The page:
Four COVID-19 treatment centres in Maharashtra and Uttar Pradesh: Tata Trusts has upgraded four government hospital buildings, two in Uttar Pradesh and two in Maharashtra, into Covid-19 Treatment Centres, and has handed them over to the respective administrations. The facilities, including both in-patient and out-patient wings, are permanent and supplement existing health care infrastructure in these locations. In Maharashtra, the Trusts-developed Centres are at Sangli (50 beds) and Buldhana (104 beds), and in Uttar Pradesh at Gautam Buddha Nagar (168 beds) and Gonda (124 beds). The Treatment Centres in Uttar Pradesh are in collaboration with a partner organisation. The decision to upgrade existing infrastructure was to bring speed and make use, wherever possible, of existing capabilities and services.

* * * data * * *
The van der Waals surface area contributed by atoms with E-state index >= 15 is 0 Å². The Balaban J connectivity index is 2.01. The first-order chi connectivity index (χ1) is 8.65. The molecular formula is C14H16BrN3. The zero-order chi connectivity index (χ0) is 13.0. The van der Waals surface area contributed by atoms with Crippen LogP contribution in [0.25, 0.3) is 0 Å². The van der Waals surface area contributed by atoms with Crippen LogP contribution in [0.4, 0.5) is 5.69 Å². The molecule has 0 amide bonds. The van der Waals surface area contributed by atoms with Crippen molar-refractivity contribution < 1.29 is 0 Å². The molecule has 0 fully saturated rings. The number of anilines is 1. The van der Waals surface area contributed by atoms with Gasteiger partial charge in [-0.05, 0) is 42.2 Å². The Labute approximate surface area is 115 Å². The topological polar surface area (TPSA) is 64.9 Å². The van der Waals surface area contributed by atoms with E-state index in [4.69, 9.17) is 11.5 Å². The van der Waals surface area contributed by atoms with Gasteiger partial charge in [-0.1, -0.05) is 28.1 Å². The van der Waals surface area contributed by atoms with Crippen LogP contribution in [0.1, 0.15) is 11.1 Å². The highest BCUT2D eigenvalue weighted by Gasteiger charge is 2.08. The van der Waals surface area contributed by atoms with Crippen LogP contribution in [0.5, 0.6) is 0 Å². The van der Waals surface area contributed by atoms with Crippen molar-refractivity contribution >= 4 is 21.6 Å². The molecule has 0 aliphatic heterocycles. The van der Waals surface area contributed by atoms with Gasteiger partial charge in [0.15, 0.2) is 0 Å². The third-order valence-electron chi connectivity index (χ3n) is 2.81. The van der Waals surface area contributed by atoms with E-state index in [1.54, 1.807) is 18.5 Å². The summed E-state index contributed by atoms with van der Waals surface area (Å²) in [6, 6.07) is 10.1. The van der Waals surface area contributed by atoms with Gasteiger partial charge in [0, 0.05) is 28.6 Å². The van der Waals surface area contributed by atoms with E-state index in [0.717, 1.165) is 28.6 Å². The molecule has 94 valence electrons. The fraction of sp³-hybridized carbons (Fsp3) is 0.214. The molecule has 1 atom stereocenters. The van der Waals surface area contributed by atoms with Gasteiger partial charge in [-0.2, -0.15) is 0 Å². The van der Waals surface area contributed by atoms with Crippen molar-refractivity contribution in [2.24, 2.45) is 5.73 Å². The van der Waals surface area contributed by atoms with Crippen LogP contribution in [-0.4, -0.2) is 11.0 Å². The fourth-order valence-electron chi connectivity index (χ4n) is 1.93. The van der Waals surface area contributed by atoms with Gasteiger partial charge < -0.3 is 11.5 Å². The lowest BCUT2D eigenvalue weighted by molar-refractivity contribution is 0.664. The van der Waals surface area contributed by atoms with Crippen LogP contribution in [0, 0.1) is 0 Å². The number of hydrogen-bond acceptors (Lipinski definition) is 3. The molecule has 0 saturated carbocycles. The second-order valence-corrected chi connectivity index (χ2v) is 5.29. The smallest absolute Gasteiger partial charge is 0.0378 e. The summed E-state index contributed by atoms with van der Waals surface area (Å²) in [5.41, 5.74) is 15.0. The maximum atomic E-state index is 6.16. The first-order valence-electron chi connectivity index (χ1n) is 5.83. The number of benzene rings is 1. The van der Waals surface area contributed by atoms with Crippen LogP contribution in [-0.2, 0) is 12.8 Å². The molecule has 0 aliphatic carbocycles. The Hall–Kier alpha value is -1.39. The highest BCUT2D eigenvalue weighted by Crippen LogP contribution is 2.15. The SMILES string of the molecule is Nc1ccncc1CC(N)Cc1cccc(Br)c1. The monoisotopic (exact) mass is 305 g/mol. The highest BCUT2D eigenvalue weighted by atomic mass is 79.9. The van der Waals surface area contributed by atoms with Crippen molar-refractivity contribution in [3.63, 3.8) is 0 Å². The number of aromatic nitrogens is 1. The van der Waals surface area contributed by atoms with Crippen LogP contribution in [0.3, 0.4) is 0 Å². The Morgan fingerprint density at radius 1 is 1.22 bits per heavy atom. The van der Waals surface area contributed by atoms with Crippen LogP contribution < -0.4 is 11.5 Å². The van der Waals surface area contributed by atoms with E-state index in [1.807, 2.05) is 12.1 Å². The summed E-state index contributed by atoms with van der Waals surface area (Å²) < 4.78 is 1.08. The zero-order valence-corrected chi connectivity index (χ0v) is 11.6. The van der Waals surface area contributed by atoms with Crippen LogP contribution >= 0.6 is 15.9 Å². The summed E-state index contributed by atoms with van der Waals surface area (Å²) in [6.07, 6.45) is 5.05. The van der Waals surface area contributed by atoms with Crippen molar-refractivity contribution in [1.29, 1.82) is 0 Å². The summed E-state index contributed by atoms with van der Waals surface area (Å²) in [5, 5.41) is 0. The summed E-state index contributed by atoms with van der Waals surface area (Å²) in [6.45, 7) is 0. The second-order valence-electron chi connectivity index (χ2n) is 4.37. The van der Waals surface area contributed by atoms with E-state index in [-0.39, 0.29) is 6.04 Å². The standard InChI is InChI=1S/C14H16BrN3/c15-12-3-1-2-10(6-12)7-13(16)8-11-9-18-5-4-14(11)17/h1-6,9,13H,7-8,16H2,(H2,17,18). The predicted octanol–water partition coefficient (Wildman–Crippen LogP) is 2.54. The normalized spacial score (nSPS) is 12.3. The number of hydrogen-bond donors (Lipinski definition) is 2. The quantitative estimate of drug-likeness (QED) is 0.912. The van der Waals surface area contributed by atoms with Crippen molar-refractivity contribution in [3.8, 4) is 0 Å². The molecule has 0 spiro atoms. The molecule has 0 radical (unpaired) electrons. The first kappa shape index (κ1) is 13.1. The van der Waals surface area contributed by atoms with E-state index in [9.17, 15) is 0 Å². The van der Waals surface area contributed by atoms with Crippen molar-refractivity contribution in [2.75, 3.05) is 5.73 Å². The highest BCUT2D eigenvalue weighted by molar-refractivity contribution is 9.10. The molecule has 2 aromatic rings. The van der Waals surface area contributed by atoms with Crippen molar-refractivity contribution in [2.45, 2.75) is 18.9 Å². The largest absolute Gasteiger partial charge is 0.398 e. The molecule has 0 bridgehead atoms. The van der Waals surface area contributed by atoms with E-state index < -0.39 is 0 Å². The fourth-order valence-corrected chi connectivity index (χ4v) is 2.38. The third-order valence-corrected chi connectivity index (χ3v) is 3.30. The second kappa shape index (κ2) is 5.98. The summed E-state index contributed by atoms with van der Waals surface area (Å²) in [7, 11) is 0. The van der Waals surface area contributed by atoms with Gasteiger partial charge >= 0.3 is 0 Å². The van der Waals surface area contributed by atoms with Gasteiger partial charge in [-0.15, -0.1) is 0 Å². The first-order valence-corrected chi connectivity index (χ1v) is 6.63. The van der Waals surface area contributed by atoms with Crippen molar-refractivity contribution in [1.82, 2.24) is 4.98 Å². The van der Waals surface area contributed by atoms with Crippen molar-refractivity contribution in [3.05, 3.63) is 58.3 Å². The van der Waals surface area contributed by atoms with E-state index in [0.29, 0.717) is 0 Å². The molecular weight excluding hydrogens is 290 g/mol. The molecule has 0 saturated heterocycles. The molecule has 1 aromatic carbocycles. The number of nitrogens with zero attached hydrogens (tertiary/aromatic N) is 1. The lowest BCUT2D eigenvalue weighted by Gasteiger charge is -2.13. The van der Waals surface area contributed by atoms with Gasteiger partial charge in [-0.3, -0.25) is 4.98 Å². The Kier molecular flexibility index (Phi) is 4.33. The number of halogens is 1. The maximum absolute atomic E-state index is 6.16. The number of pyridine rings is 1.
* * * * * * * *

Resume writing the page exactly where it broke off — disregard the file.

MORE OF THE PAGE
Each hospital is armed with critical care capabilities, minor operation theatres, basic pathology and radiology, facilities for dialysis and blood storage, and telemedicine units.
The construction was done by Tata Projects, the design was by Edifice Consultants, and equipment have been sourced from leading manufacturers.
New areas of public health that may be explored in future:
- Mobile laboratories for wider coverage, mobile skill labs for capacity building
- Leverage technology and strengthen supply chain in public health system
- Virtual capacity building and clinical oversights
- Critical care environment in rural health
- Operationalising standard treatment guidelines – create systems of care
- Virtual clinical consultation and care extending from institutions to home care